Narnia on the Penobscot: a grand, and naturally strange, entertainment from the ever prolific King.

What’s a person to do when sheltering from Covid? In King’s case, write something to entertain himself while reflecting on what was going on in the world outside—ravaged cities, contentious politics, uncertainty. King’s yarn begins in a world that’s recognizably ours, and with a familiar trope: A young woman, out to buy fried chicken, is mashed by a runaway plumber’s van, sending her husband into an alcoholic tailspin and her son into a preadolescent funk, driven “bugfuck” by a father who “was always trying to apologize.” The son makes good by rescuing an elderly neighbor who’s fallen off a ladder, though he protests that the man’s equally elderly German shepherd, Radar, was the true hero. Whatever the case, Mr. Bowditch has an improbable trove of gold in his Bates Motel of a home, and its origin seems to lie in a shed behind the house, one that Mr. Bowditch warns the boy away from: “ ‘Don’t go in there,’ he said. ‘You may in time, but for now don’t even think of it.’ ” It’s not Pennywise who awaits in the underworld behind the shed door, but there’s plenty that’s weird and unexpected, including a woman, Dora, whose “skin was slate gray and her face was cruelly deformed,” and a whole bunch of people—well, sort of people, anyway—who’d like nothing better than to bring their special brand of evil up to our world’s surface. King’s young protagonist, Charlie Reade, is resourceful beyond his years, but it helps that the old dog gains some of its youthful vigor in the depths below. King delivers a more or less traditional fable that includes a knowing nod: “I think I know what you want,” Charlie tells the reader, "and now you have it”—namely, a happy ending but with a suitably sardonic wink.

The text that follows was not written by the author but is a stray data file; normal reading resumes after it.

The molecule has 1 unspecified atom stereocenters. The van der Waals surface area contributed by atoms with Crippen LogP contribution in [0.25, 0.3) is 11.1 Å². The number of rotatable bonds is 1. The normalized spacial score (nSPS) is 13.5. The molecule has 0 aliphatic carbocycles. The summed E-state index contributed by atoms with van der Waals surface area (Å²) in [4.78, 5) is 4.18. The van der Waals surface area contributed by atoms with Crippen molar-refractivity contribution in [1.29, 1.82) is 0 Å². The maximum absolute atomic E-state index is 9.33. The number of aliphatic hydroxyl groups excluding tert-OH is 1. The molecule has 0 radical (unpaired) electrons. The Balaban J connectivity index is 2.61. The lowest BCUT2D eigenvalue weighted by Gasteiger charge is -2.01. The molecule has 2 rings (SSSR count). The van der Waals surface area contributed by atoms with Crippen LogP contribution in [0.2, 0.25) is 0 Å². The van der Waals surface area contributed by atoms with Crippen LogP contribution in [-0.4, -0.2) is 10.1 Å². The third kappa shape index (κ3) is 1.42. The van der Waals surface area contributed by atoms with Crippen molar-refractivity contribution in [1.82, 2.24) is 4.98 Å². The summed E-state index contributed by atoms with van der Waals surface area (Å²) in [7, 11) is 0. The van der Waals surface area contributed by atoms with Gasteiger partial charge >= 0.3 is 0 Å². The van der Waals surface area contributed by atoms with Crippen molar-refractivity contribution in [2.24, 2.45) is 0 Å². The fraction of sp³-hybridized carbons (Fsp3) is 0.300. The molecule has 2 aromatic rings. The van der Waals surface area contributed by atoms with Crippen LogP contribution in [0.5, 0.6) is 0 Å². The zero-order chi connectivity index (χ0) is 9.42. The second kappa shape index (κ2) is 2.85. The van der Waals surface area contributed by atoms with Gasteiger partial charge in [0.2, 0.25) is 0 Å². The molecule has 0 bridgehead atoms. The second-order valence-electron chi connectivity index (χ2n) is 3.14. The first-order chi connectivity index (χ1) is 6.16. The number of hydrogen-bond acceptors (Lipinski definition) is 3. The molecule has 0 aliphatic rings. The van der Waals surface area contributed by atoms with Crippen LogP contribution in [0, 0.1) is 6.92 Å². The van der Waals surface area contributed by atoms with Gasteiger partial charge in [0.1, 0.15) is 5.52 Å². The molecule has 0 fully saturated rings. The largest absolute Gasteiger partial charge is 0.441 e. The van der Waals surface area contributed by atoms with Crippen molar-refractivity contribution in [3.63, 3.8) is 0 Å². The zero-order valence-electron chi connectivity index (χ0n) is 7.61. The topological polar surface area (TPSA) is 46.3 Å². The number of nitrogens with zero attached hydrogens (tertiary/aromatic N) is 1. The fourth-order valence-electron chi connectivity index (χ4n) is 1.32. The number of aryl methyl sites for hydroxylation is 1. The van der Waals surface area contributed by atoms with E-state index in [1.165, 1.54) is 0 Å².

A tale that’s at once familiar and full of odd and unexpected twists—vintage King, in other words.

Pub Date: Sept. 6, 2022

ISBN: 978-1-66800-217-9

Page Count: 608

Publisher: Scribner

Review Posted Online: June 22, 2022

Kirkus Reviews Issue: July 15, 2022